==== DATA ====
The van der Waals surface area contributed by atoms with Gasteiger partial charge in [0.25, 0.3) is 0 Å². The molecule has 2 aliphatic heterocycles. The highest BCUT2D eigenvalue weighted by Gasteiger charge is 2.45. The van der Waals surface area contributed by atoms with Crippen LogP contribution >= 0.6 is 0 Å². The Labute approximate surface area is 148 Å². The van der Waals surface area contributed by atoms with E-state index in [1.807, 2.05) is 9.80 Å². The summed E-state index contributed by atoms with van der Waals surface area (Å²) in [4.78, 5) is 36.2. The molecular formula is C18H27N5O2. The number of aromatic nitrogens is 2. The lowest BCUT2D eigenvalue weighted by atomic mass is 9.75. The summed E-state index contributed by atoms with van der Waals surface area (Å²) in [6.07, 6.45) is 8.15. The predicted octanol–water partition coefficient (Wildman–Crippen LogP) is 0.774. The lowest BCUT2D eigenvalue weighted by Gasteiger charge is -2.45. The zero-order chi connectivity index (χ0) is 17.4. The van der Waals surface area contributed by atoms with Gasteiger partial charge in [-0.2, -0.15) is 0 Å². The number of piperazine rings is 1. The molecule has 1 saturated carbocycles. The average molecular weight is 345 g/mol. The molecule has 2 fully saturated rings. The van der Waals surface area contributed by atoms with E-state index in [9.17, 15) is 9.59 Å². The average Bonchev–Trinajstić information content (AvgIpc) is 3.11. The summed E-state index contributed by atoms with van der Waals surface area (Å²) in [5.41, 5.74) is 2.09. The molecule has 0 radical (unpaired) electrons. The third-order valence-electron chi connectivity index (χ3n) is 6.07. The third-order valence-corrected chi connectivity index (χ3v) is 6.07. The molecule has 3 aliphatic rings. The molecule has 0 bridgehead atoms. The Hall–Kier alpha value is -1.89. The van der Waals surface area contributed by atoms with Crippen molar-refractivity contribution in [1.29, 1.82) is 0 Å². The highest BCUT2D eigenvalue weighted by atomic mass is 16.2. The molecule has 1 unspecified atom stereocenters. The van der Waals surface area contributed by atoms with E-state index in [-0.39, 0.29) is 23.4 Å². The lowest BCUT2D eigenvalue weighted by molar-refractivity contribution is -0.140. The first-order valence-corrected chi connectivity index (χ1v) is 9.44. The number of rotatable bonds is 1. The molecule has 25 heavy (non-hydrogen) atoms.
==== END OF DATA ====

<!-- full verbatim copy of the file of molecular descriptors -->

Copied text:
The van der Waals surface area contributed by atoms with Gasteiger partial charge in [0.25, 0.3) is 0 Å². The molecule has 2 aliphatic heterocycles. The highest BCUT2D eigenvalue weighted by Gasteiger charge is 2.45. The van der Waals surface area contributed by atoms with Crippen LogP contribution >= 0.6 is 0 Å². The Labute approximate surface area is 148 Å². The van der Waals surface area contributed by atoms with E-state index in [1.807, 2.05) is 9.80 Å². The summed E-state index contributed by atoms with van der Waals surface area (Å²) in [4.78, 5) is 36.2. The molecular formula is C18H27N5O2. The number of aromatic nitrogens is 2. The lowest BCUT2D eigenvalue weighted by atomic mass is 9.75. The summed E-state index contributed by atoms with van der Waals surface area (Å²) in [6.07, 6.45) is 8.15. The predicted octanol–water partition coefficient (Wildman–Crippen LogP) is 0.774. The lowest BCUT2D eigenvalue weighted by Gasteiger charge is -2.45. The zero-order chi connectivity index (χ0) is 17.4. The van der Waals surface area contributed by atoms with Gasteiger partial charge in [-0.2, -0.15) is 0 Å². The number of piperazine rings is 1. The molecule has 1 saturated carbocycles. The average molecular weight is 345 g/mol. The molecule has 2 fully saturated rings. The van der Waals surface area contributed by atoms with E-state index in [9.17, 15) is 9.59 Å². The average Bonchev–Trinajstić information content (AvgIpc) is 3.11. The summed E-state index contributed by atoms with van der Waals surface area (Å²) in [5.41, 5.74) is 2.09. The molecule has 0 radical (unpaired) electrons. The third-order valence-electron chi connectivity index (χ3n) is 6.07. The third-order valence-corrected chi connectivity index (χ3v) is 6.07. The molecule has 3 aliphatic rings. The molecule has 0 bridgehead atoms. The Hall–Kier alpha value is -1.89. The van der Waals surface area contributed by atoms with Crippen molar-refractivity contribution in [1.29, 1.82) is 0 Å². The highest BCUT2D eigenvalue weighted by atomic mass is 16.2. The molecule has 1 unspecified atom stereocenters. The van der Waals surface area contributed by atoms with E-state index in [-0.39, 0.29) is 23.4 Å². The lowest BCUT2D eigenvalue weighted by molar-refractivity contribution is -0.140. The first-order valence-corrected chi connectivity index (χ1v) is 9.44. The number of rotatable bonds is 1. The molecule has 25 heavy (non-hydrogen) atoms.